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Future of Indy Chairman Rule Unclear: Critics Seek Compromise; Proponents Say, No Way'

A U.S. Court of Appeals has dropped the independent chairman rule back in the Securities and Exchange Commission's lap, but whether the legal circus surrounding the controversial mandate is nearing an end is anyone's guess.

Equally uncertain is the impact that any reaffirmation, compromise or renunciation of the rule might have on the mutual fund industry.

"In all practical terms, although it is an interesting result, it isn't terribly groundbreaking," said Mike Rosella, a partner in the investment management practice of Paul Hastings in New York. "Those that have begun complying with the rule will stay the course and continue to do so, and those that haven't will also stay the course and see what happens next."

While the recent spate of regulations from the SEC in the wake of the market-timing and late-trading scandal has presented unique challenges to the industry, perhaps none of the regulations has been quite as polarizing as the independent chairman rule.

The rule, which was first approved in 2004, requires that the chairman of a fund's board be entirely independent of the fund complex. It also says that at least 75% of the board's directors must be independent. The rule was crafted because many of the scandal's illegal market-timing deals were approved by fund directors or carried out with their knowledge. It has drawn cheers from investor advocates, who claim that it would ensure that decisions are made in the best interests of shareholders and not the fund company.

"It's a good rule in its current form," said Barbara Roper, director of investor protection at the Consumer Federation of America in Washington. "It strengthens the hand of fund boards to police against conflicts of interest."

But mutual fund companies, including industry kingpin Fidelity Investments, have argued that it's much too costly and would remove the industry's sharpest minds from key decision-making.

The industry created such a clamor that last year the U.S. Chamber of Commerce filed a lawsuit on its behalf. The court decided in favor of the Washington lobbyist and sent the rule back to the Commission for further cost analysis. But just eight days after the court's remand, the rule's champion and former SEC Chairman William Donaldson called a new vote just a few hours before his departure. It passed by a 3-2 margin with significant dissent from Commissioners Cynthia Glassman and Paul Atkins, who complained that they weren't given sufficient time to reconsider the rule or offer additional input.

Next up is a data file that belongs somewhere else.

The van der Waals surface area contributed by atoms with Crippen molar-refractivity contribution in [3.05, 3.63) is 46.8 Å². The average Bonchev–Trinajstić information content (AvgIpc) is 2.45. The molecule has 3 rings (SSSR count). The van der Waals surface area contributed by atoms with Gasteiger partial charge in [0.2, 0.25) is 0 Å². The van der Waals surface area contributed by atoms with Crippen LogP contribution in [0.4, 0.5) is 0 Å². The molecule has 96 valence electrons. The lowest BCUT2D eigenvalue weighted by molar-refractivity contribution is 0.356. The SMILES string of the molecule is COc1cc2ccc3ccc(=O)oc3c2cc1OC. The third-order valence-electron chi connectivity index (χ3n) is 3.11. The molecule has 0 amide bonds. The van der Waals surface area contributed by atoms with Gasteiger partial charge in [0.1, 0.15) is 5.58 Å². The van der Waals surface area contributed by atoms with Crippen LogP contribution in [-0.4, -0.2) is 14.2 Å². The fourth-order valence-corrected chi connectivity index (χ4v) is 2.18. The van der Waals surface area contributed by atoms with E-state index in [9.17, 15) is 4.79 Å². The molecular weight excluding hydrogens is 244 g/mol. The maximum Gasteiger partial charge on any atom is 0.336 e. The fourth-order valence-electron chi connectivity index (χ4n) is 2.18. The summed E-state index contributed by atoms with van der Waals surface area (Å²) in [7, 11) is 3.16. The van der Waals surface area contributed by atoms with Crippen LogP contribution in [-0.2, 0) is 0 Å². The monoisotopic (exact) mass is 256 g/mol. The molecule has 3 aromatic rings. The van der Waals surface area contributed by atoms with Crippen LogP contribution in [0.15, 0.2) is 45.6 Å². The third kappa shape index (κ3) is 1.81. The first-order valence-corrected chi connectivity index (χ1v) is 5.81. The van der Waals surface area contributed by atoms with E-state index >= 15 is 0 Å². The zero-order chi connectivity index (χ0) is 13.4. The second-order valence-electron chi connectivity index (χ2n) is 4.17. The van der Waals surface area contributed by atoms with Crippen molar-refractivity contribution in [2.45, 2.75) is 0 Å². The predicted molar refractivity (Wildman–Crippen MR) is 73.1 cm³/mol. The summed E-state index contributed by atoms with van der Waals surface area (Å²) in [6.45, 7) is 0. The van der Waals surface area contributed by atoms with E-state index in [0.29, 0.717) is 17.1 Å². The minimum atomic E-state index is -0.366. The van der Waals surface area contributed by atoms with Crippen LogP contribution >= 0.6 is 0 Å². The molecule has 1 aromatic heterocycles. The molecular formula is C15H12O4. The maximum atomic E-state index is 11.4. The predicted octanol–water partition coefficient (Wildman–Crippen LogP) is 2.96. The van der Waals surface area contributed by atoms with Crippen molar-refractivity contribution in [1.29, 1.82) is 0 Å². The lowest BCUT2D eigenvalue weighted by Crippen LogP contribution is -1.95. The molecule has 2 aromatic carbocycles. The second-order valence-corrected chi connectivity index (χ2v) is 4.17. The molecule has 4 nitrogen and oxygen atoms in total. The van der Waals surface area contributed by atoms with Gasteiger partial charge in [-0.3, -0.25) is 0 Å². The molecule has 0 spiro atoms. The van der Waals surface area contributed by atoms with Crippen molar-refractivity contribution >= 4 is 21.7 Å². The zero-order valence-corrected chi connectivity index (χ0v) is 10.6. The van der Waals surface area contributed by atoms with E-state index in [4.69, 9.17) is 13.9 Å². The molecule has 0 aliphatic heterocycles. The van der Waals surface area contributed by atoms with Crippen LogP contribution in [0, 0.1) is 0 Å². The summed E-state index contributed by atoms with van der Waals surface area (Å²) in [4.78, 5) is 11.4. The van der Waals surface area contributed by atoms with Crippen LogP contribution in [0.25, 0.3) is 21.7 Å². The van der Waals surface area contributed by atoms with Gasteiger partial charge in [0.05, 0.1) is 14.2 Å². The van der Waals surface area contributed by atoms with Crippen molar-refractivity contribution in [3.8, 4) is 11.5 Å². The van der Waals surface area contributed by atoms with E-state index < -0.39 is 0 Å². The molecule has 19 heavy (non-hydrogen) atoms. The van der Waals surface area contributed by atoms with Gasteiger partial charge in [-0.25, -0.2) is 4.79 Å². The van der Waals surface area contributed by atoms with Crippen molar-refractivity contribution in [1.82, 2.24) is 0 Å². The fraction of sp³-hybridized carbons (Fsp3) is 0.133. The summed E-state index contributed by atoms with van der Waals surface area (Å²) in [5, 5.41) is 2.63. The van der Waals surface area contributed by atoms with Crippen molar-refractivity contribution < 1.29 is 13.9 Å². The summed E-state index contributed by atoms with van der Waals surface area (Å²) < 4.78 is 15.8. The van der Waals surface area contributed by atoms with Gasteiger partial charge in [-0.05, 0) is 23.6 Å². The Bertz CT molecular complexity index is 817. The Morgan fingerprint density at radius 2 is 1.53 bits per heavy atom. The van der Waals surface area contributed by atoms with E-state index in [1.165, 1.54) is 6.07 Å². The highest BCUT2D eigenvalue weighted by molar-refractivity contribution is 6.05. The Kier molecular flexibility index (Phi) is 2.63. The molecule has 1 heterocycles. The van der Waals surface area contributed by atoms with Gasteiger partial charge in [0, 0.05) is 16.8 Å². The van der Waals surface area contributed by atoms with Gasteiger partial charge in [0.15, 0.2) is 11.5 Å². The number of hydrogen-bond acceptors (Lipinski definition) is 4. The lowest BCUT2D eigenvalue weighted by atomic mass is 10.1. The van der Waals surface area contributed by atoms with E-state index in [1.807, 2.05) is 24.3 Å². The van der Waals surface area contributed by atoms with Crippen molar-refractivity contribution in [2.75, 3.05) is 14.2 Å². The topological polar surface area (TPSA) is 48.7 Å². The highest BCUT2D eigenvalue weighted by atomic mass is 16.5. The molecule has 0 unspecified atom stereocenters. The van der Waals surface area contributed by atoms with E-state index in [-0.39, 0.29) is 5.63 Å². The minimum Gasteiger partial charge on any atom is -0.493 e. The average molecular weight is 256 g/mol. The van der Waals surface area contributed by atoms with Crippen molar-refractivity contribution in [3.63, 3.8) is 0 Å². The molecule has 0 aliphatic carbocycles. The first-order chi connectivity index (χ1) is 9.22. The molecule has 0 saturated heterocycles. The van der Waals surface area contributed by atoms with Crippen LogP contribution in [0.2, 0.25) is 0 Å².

So the Chamber filed suit again, arguing that the Commission did not perform sufficient cost analysis, as mandated by the court. The Chamber also won a stay of the rule, which was supposed to go into effect on Jan. 1. The most recent opinion from the court agrees with the Chamber, too.

The opinion from U.S. Court of Appeals Judge Judith Rogers states that a "combination of circumstances suffices to show that the Chamber has been prejudiced by the Commission's reliance on materials not in, nor merely supplementary to, the rulemaking records."

In other words, said U.S. Chamber of Commerce General Counsel Stephen Bokat, "The SEC relied on information in issuing the rule that was not in the record and the public did not have an opportunity to comment on."

For example, in arriving at cost estimates for the independent chairman and a board that's comprised of at least 75% independent directors, the Commission relied on a privately produced bulletin from the Stamford, Conn.-based consulting firm Management Practice and a nonpublic survey of compensation and governance practices in the fund industry that was summarized in one of those bulletins.

"Neither the bulletins nor the survey were part of the rulemaking record," Rogers wrote. "Yet these extra-record materials supply the basic assumptions used by the Commission to establish the range of costs that mutual funds are likely to bear in complying with the two conditions [of the rule]."

Rogers' opinion further suggests that it appears that the Commission might have relied on what it characterized as supplementary information as primary information. Primary information would have to be included in the rulemaking record.

Whatever the case, Bokat said, "People ought to have the opportunity to comment on whether they think a survey or a study is good, bad or indifferent."

The SEC couldn't provide a timetable for putting the rule back into the comment phase, where the general public would again be able to voice their opinion, but the court has given the regulator 90 days to perform more cost analysis and file a status report. Rogers said in her opinion that it would be appropriate to vacate the rule entirely, but so much of the industry has already moved toward compliance with the rule that it would be too disruptive.